It took 15 long years before the murder trial against two men – then boys – accused of killing Sean Luke got off the ground.
After two months of witness testimony, submissions and deliberations, the two accused were yesterday convicted for the brutal murder of little Sean.
Much like the actual crime which occurred in 2006, the verdict handed down by Justice Lisa Ramsumair-Hinds also captivated the nation, as many showed interest, demanding justice for the little boy whose life was violently cut short at the tender age of six.
The ruling after the judge-alone trial came ten days after the conviction of a man accused of murdering four-year-old Amy Annamanthudo was quashed by the Appeal Court. That too, made yesterday’s judgement all the more significant.
And while the guilty verdict brought a sense of relief and satisfaction to citizens, the time it took for the matter to be heard cannot be ignored or excused.
The legal proceedings, which were littered with delays and setbacks, no doubt left Luke’s relatives and even the accused frustrated.
This is why it may be time to give consideration to the establishment of a special court to treat specifically with crimes against children. In Malaysia, the Criminal Court on Sexual Crimes Against Children came to fruition in 2017 to expedite hearings in such matters. If such a court were in operation here, it could have prevented such a long timespan between charges and a conviction.
According to law, because the perpetrators were juveniles when they committed the crime, they will not face the death penalty. The time they spent on remand awaiting the trial will impact their sentencing, since they will likely get that time deducted.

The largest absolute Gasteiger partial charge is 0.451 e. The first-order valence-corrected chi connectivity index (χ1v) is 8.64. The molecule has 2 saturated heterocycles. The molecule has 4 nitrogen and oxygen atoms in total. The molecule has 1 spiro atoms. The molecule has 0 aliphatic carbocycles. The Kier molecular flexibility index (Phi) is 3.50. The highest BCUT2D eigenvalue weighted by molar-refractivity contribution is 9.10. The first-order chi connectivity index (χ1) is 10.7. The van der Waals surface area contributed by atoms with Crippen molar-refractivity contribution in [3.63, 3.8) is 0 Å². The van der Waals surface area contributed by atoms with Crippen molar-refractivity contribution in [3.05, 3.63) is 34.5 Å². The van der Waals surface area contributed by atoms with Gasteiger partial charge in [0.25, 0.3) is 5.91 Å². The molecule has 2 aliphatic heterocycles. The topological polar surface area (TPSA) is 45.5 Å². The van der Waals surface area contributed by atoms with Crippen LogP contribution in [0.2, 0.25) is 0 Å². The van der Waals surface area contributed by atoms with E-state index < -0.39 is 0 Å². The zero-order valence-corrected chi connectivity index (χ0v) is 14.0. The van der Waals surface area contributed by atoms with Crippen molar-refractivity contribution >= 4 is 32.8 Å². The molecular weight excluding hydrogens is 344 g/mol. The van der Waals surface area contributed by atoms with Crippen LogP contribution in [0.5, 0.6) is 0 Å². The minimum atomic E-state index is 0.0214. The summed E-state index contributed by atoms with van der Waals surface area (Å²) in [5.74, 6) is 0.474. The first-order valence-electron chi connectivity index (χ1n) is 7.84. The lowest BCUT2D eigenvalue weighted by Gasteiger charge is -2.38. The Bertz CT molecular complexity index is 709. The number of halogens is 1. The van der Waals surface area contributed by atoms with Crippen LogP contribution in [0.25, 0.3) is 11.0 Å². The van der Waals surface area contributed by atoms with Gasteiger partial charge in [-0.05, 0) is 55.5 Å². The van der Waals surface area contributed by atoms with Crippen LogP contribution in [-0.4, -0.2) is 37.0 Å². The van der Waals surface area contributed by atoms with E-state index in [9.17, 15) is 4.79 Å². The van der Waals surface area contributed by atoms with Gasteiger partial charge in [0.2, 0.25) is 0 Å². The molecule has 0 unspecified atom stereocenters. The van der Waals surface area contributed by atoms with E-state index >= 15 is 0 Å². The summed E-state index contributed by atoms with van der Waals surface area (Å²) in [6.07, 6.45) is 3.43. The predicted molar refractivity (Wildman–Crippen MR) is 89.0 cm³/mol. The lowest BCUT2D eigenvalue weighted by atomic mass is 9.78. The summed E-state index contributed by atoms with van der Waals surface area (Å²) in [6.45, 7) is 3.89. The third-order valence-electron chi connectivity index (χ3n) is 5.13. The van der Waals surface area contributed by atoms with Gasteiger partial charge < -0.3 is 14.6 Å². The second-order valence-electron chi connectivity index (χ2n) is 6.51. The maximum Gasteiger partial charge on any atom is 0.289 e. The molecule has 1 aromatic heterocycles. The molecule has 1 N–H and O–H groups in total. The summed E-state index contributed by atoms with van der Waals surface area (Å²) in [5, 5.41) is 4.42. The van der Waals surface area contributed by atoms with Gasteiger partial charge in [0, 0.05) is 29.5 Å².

This would be yet another blow for Luke’s long-suffering mother, who had to endure 15 years waiting to learn the fate of those accused of snatching her son’s life away.
The trial also highlights the urgent need for counselling and attention to be provided to relatives of children who are victims of crime.
Although Luke’s mother yesterday welcomed the end to such an agonising wait, she admitted to being still haunted by her son’s murder and the possibilities about what his life could have been today. She also spoke about the number of broken promises made in the aftermath of his murder, which included construction of a safe play park for children but never materialised.
Too often the parents, siblings and loved ones of child crime victims are neglected when the story fades from the headlines.
True justice for Luke and many other children cruelly murdered in T&T would require an examination of the word meaning and to make the necessary adjustments to protect little ones from falling prey to the monsters in our society.
While it will not return Sean and others like him back to the arms of their loved ones, it perhaps would provide some comfort that things could change for the better.
Rest in love and peace Sean Luke … finally.